In our experience in representing clients facing New Jersey Foreclosure proceedings against their homes and property over the last 30 years, it has been necessary to adjust to the changing times and conditions. Since the mortgage and housing crisis began in late 2007 and early 2008, one option for homeowners that has offered a solution to foreclosure has been Loan Modifications.
Loan Modifications are agreements with a mortgage company to restructure a mortgage which is either delinquent or facing a future delinquency due to changes in financial circumstances. Gillman & Gillman LLC have represented clients in negotiations for Loan Modifications since 2008. Many of our clients have been frustrated in attempting to negotiate with their mortgage companies or have had unfortunate experiences with “loan modification companies” who have offered many promises and few results or explanations. In our experience, especially for those facing foreclosure, it is important for a homeowner to consult with a New Jersey Foreclosure Attorney who has experience in all foreclosure options, including loan modifications.
THE MAKING HOME AFFORDABLE PROGRAM
In February 2009, the government unveiled the Making Home Affordable Program, which is made up of two main programs: one for loan modifications and one for refinance loans. The loan modification portion is called the Home Affordable Modification Program (HAMP). It is designed to reduce mortgage payments struggling homeowners pay per month to sustainable levels. The refinance plan is called the Home Affordable Refinance Program (HARP).
According to the details of the HAMP plan:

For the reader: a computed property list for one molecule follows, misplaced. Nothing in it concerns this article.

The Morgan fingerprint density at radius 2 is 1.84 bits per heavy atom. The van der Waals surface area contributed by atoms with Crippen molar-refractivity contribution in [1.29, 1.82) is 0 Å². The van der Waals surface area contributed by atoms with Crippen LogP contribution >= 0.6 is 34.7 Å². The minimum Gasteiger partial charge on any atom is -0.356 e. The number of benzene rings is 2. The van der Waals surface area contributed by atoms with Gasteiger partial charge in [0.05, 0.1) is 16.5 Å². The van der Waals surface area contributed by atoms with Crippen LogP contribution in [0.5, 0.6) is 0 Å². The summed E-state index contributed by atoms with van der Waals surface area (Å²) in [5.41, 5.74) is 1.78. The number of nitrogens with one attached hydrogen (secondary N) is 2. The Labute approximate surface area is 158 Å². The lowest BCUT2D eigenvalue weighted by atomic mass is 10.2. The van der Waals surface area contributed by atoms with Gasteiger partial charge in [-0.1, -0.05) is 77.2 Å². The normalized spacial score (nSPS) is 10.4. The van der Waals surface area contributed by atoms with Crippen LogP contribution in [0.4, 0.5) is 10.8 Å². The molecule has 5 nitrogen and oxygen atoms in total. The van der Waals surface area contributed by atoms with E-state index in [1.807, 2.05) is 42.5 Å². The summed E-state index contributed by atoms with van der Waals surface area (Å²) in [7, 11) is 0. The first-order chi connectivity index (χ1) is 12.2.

- The lender would first be responsible for bringing down interest rates so that the borrowers monthly mortgage payment is no more than 38 percent of his or her income.
- Next, the initiative would match further reductions in interest payments dollar-for-dollar with the lender to bring that ratio down to 31 percent.
- Lenders will also be able to bring down monthly payments by reducing the principal owed on the mortgage, with Treasury sharing in the costs.
- Borrowers will be put on a trial modification at the new interest rate and payment for three months. If they make all their payments on time, the modification will be implemented at the new rate and be fixed for five years.
Under the HAMP, loan modifications will be standardized, with uniform loan modification guidelines used by Fannie and Freddie Mac, and then they will be implemented throughout the entire mortgage industry.
To qualify, you must:
- Have originated your mortgage before Jan. 1, 2009.
- Be an owner-occupant.
- Have an unpaid balance that is equal to or less than $729,750 (for a single-family home).
- Have trouble paying your mortgage due to financial hardship. That could be because you have had an increase in your mortgage payments, or because your income was reduced or you suffered a hardship (like medical problems) that increased your bills, or, you can show that you soon will be unable to make your payments. You will be required to enter an affidavit of financial hardship.
- Your monthly mortgage payment must also be more than 31% of your gross (pre-tax) monthly income.
According to the Department of Treasury: Anyone with high combined mortgage debt compared to income or who is underwater (i.e., has a combined mortgage balance higher than the current market value of his house) may be eligible for a loan modification. This initiative will also include borrowers who show other indications of being at risk of default. New borrowers will be accepted until Dec. 31, 2012. The future of the HAMP program after December 31, 2012, is continuing to change and be reviewed in light of the large number of homeowners who are still facing foreclosure on their homes.